The 'Queensland Lovespoon' is now finished and it's time to try and complete the 'Birds Lovespoon' that I had begun earlier. This is the first project that I have completed for quite a while as the book illustration work and a number of other weekly commitments have the priority. I am also hoping to re-commence the botanical art course that I started with last year and I will also need to complete one pyrography work in May.
My plans are then to carve a number of simpler lovespoons, perhaps focusing more on the timber. However I think that for the most part I will still tend more toward the complex and intricate designs partly because I always begin with a drawing to which it is so easy to add.
I am still finding the ball in cage motif a bit difficult, more difficult than it should be at this stage. A re-thinking of the process that I use might be in order, something approaching a logical series of safe ordered steps, rather than the reliance upon intuitive solutions, grasped in an opportunistic rampage through the mass of the material.
I like to work this way however, at least in part, but it is a brittle and edgy way of working that needs to be tempered with some sound logical method and planning. This way of working also leads to additions and the covering of tracks along the way so simplicity is going to be a challenge that will rely on stricter planning.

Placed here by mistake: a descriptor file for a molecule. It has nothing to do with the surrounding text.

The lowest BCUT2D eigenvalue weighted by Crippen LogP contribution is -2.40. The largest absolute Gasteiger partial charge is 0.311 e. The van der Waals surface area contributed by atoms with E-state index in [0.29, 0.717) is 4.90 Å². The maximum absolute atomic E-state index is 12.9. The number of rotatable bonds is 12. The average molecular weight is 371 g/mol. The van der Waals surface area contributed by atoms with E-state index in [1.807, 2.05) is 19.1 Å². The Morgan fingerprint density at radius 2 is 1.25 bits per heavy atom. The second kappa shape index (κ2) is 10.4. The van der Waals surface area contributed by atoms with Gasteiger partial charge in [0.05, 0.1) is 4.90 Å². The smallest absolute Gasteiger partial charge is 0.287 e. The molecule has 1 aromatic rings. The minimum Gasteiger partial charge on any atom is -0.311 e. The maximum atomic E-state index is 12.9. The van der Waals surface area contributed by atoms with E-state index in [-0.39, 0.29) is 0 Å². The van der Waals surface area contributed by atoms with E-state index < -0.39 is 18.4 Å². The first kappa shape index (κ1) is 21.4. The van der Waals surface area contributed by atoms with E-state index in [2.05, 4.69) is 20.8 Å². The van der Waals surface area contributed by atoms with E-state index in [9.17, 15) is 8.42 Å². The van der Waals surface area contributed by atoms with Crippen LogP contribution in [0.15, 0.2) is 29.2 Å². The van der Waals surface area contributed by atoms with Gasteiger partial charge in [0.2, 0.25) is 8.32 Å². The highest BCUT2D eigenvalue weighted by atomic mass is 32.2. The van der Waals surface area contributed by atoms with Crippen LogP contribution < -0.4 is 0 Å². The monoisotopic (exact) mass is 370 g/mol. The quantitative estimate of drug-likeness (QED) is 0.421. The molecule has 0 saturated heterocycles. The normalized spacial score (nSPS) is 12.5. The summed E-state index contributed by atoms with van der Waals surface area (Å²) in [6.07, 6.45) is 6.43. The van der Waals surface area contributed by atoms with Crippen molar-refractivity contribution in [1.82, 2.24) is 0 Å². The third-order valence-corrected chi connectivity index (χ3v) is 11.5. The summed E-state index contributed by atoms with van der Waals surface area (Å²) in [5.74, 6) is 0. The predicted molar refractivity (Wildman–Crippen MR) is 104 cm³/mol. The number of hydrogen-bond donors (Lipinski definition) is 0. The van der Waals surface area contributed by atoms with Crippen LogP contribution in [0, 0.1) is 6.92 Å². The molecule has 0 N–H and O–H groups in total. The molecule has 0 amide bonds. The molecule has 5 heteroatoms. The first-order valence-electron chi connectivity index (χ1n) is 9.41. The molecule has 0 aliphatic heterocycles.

Trying and seeing what happens is better than procrastination however. This investigative and experimental 'trying', when coupled with a stern and stubborn determination to clamber up a path paved with all your failed attempts, is probably what that thing is, that people call 'talent' in any particular field.
If that's what talent is, everyone has it and it's best not to try and quantify it. You can pass on by your own little successes in your field, along the way, all the time energised by better enjoying other people's successes, as observed from the vantage point of being on a similar but unique path.